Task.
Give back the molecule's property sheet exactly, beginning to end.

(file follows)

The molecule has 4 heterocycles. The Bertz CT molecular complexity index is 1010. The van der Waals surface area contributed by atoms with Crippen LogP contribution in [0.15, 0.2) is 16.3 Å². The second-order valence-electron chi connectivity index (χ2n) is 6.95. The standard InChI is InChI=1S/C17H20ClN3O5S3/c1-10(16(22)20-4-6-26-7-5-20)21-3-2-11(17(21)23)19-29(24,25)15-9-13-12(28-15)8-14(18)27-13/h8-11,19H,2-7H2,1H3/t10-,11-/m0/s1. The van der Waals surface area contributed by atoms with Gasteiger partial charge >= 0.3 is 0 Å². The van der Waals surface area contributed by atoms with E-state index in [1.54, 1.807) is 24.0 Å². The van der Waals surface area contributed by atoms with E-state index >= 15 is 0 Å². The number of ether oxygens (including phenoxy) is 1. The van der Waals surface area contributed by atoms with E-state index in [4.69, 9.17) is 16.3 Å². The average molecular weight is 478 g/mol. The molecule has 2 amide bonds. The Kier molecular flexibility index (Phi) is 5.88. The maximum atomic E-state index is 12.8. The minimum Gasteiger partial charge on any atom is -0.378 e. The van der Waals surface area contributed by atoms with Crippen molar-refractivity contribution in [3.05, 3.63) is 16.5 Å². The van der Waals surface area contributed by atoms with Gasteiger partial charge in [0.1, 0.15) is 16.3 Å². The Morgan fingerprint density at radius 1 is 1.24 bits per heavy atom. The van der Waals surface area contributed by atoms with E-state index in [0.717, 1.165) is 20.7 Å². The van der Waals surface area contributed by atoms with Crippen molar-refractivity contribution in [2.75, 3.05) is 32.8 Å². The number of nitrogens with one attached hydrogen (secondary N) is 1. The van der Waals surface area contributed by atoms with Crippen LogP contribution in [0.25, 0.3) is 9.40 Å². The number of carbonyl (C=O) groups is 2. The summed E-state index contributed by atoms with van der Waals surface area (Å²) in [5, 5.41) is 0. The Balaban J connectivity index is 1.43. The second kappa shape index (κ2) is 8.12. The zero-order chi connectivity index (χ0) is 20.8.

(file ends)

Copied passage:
The molecule has 4 heterocycles. The Bertz CT molecular complexity index is 1010. The van der Waals surface area contributed by atoms with Crippen LogP contribution in [0.15, 0.2) is 16.3 Å². The second-order valence-electron chi connectivity index (χ2n) is 6.95. The standard InChI is InChI=1S/C17H20ClN3O5S3/c1-10(16(22)20-4-6-26-7-5-20)21-3-2-11(17(21)23)19-29(24,25)15-9-13-12(28-15)8-14(18)27-13/h8-11,19H,2-7H2,1H3/t10-,11-/m0/s1. The van der Waals surface area contributed by atoms with Gasteiger partial charge >= 0.3 is 0 Å². The van der Waals surface area contributed by atoms with E-state index in [1.54, 1.807) is 24.0 Å². The van der Waals surface area contributed by atoms with E-state index >= 15 is 0 Å². The number of ether oxygens (including phenoxy) is 1. The van der Waals surface area contributed by atoms with E-state index in [4.69, 9.17) is 16.3 Å². The average molecular weight is 478 g/mol. The molecule has 2 amide bonds. The Kier molecular flexibility index (Phi) is 5.88. The maximum atomic E-state index is 12.8. The minimum Gasteiger partial charge on any atom is -0.378 e. The van der Waals surface area contributed by atoms with Crippen molar-refractivity contribution in [3.05, 3.63) is 16.5 Å². The van der Waals surface area contributed by atoms with Gasteiger partial charge in [0.1, 0.15) is 16.3 Å². The Morgan fingerprint density at radius 1 is 1.24 bits per heavy atom. The van der Waals surface area contributed by atoms with E-state index in [0.717, 1.165) is 20.7 Å². The van der Waals surface area contributed by atoms with Crippen molar-refractivity contribution in [2.75, 3.05) is 32.8 Å². The number of nitrogens with one attached hydrogen (secondary N) is 1. The van der Waals surface area contributed by atoms with Crippen LogP contribution in [0.25, 0.3) is 9.40 Å². The number of carbonyl (C=O) groups is 2. The summed E-state index contributed by atoms with van der Waals surface area (Å²) in [5, 5.41) is 0. The Balaban J connectivity index is 1.43. The second kappa shape index (κ2) is 8.12. The zero-order chi connectivity index (χ0) is 20.8.